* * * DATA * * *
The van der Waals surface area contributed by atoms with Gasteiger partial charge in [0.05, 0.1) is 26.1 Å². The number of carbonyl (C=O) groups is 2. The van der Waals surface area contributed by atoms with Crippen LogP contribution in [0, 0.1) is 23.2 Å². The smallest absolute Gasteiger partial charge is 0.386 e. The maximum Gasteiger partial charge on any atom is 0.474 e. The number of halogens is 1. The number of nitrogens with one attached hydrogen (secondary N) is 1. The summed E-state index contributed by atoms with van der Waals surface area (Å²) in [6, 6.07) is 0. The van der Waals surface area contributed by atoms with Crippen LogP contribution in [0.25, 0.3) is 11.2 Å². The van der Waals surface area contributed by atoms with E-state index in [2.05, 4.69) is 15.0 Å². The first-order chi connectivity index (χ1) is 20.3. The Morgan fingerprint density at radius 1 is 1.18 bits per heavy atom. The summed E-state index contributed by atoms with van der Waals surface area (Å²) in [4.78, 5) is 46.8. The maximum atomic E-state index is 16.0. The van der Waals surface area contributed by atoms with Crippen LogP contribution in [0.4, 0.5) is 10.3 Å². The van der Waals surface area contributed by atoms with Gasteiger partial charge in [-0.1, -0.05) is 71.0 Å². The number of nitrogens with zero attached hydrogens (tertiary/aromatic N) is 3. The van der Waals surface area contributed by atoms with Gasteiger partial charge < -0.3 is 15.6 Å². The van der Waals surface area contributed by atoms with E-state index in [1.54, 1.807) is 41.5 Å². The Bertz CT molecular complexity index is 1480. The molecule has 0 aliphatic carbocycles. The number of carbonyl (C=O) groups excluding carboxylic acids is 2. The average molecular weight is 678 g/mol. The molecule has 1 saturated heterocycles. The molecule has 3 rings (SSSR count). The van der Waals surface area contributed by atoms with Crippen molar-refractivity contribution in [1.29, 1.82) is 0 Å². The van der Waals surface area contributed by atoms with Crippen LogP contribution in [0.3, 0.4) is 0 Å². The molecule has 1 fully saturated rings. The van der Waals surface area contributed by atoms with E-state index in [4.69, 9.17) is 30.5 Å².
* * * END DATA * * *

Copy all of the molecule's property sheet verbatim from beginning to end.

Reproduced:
The van der Waals surface area contributed by atoms with Gasteiger partial charge in [0.05, 0.1) is 26.1 Å². The number of carbonyl (C=O) groups is 2. The van der Waals surface area contributed by atoms with Crippen LogP contribution in [0, 0.1) is 23.2 Å². The smallest absolute Gasteiger partial charge is 0.386 e. The maximum Gasteiger partial charge on any atom is 0.474 e. The number of halogens is 1. The number of nitrogens with one attached hydrogen (secondary N) is 1. The summed E-state index contributed by atoms with van der Waals surface area (Å²) in [6, 6.07) is 0. The van der Waals surface area contributed by atoms with Crippen LogP contribution in [0.25, 0.3) is 11.2 Å². The van der Waals surface area contributed by atoms with E-state index in [2.05, 4.69) is 15.0 Å². The first-order chi connectivity index (χ1) is 20.3. The Morgan fingerprint density at radius 1 is 1.18 bits per heavy atom. The summed E-state index contributed by atoms with van der Waals surface area (Å²) in [4.78, 5) is 46.8. The maximum atomic E-state index is 16.0. The van der Waals surface area contributed by atoms with Crippen LogP contribution in [0.4, 0.5) is 10.3 Å². The van der Waals surface area contributed by atoms with Gasteiger partial charge in [-0.1, -0.05) is 71.0 Å². The number of nitrogens with zero attached hydrogens (tertiary/aromatic N) is 3. The van der Waals surface area contributed by atoms with Gasteiger partial charge < -0.3 is 15.6 Å². The van der Waals surface area contributed by atoms with E-state index in [1.54, 1.807) is 41.5 Å². The Bertz CT molecular complexity index is 1480. The molecule has 0 aliphatic carbocycles. The number of carbonyl (C=O) groups excluding carboxylic acids is 2. The average molecular weight is 678 g/mol. The molecule has 1 saturated heterocycles. The molecule has 3 rings (SSSR count). The van der Waals surface area contributed by atoms with Crippen molar-refractivity contribution in [1.29, 1.82) is 0 Å². The van der Waals surface area contributed by atoms with Crippen LogP contribution in [0.3, 0.4) is 0 Å². The molecule has 1 fully saturated rings. The van der Waals surface area contributed by atoms with E-state index in [4.69, 9.17) is 30.5 Å².